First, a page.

Tamzin Ractliffe On Social Profits + New Frontiers In Social Investing

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Tamzin Ractliffe is a powerhouse of innovative solutions on the social investing scene. Her work creating a social investment exchange with SASIX, G6 and NeXii is changing how social projects are funded and implemented in South Africa and around the world. For Tamzin it’s not operating as “non-profit” organizations anymore, it’s about working as social-profits. Tamzin, Skyping in from South Africa, explains the concept behind social profits, speaks to the new frontier of social investment and tells us why charity and poverty are not inextricably linked. Come and learn from Tamzin live at Springboard Innovation‘s Revisioning Value (ReVV 2010) Conference on April 26th, 2010in Portland, Oregon!

SE: Can you give us some background on social investing and what got you interested in this field?
TR:
My background is actually from the financial market side. I worked initially as an analyst for an asset management company that was linked to the JSE (Johannesburg Stock Exchange). I then subsequently moved to the UK and worked in venture capital and biotechnology. In the middle of that process, I went back and did a degree in psychology and started working in social development.

I’d often wondered how I could match those. Biotechnology was, for me, one component of matching financial services and innovative healthcare—but then post-1994 in South Africa, with the new change in government and move to democracy, there was a very strong new program to try and address the inequalities of apartheid. So what we term in South Africa as social investment, Americans would term corporate philanthropy. It became quite common for businesses in South Africa and yet there was no awareness about how to do that and who was working in the social development space.

When I came back to South Africa in 1997, after being in the UK, I started looking at how to use the financial services infrastructure, intermediaries and investment model for social development. I started asking whether there was a way the intermediary could be the intersect. Since 1997, I’ve been working around the sorts of systems to use, how do you do due diligence from a social development point of view and how do you start talking about social profit as opposed to non-profit?

I don’t know how much you know about South Africa under apartheid, but there used to be signs everywhere that read “whites only” or “no non-whites.” There was a deep set distinction that you were either white or you were non-white. I remember having a geography teacher in school that said to me that there was, “no such thing as a non-person” and that we should never refer to anyone as a non-white. And I remember thinking about this when it came to non-profits. There’s no such thing as a non-profit actually. You might not make a financial profit, but you are there for a purpose and that purpose is some kind of social profit.

When we started Greater Good and SASIX, we were discussing what social profit is. And the minute you start looking at it through that lens, you are calling on non-profits and not-for-gain organizations to demonstrate their value. It might not be for financial profit, but it also shouldn’t be for financial loss and it should definitely be for some kind of social benefit.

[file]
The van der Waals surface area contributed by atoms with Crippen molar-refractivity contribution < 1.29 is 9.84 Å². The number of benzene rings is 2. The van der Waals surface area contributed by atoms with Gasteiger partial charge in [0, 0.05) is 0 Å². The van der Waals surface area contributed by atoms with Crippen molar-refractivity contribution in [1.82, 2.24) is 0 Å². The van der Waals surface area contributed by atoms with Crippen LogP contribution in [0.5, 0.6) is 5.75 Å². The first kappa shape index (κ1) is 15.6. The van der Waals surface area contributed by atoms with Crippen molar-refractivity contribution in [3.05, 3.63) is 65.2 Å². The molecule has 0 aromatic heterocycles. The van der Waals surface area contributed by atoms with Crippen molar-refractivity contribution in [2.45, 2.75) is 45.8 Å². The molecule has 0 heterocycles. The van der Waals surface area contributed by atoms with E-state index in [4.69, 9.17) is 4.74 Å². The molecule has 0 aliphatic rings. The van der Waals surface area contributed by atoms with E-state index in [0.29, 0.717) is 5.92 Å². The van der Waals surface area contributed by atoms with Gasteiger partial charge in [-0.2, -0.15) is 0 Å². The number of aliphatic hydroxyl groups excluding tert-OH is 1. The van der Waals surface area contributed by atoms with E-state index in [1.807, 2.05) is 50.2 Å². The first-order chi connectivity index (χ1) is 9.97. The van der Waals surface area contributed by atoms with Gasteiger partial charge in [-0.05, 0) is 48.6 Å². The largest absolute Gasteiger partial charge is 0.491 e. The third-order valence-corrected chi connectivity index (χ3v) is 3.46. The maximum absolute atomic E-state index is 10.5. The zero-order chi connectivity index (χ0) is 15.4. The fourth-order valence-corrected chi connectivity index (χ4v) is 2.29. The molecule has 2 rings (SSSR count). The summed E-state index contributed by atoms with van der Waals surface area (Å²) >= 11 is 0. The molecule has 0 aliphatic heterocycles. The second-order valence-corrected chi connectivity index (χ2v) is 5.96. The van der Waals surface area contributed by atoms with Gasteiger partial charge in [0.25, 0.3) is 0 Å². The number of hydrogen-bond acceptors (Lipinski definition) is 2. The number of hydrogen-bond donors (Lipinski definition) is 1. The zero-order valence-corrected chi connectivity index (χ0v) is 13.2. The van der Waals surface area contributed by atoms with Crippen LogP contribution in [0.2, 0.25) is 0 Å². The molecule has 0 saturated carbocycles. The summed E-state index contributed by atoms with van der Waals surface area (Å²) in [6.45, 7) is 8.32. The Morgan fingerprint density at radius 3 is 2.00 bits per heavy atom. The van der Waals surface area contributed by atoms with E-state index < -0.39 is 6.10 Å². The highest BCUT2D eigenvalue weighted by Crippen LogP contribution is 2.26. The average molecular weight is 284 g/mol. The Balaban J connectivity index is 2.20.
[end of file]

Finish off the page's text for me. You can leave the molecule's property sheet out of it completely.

SE: Can you explain the system behind a social investment exchange market rather than a monetarily driven stock exchange market?
TR:
Well it’s still an exchange of one investment for another, specifically around a donor’s financial investment for the beneficiary organization’s social profit. So your financial investment comes up with a social profit. That’s why we call it a social investment exchange rather than a social stock exchange. That’s important because many people have used the term “social stock exchange” erroneously with the effect of people becoming confused. A social investment exchange is not a stock exchange.

However, I do believe that a social stock exchange is possible and we’re actually looking at making an extension of our investment exchange into a stock exchange. It would be a true social stock exchange in the sense that you would have paper and stocks issued to you, which you could trade on a regulated market. For us there is quite a stock continuum which goes from something that today might get Grameen finance, tomorrow might have grown to give debt finance, which has then started to get an investment exchange, but then could subsequently list on a stock exchange and become an equity—a social equity, but an equity nevertheless.

One of the things we’re busy doing is a feasibility study around the progression of SASIX into an investment exchange and a relationship with the Johannesburg Stock Exchange, or others, to create a social stock exchange. The only social stock exchange initiatives at the moment are in London, Italy and Singapore. Those are the only three, other than ours here in South Africa, that we know of starting to gather around the idea of a proper stock, or true stock exchange. So we’re quite careful not to talk about investment exchanges as though they are stock exchanges.

SE: What is the process that a project would go through to be listed on the SASIX Social Investment Exchange?
TR:
Coming out of a strong venture capital background, I started looking at how we could create the kind of proper due diligence around an organization even though they weren’t delivering a financial return. How could we equate that due diligence into what they were doing on a social level? Our basic proposal looks at the aspects of organizational capability and capacity to deliver that program. What is the management like? What are the systems like? What is the sustainability like? All of those things you would look at if you were making any other investment for profit.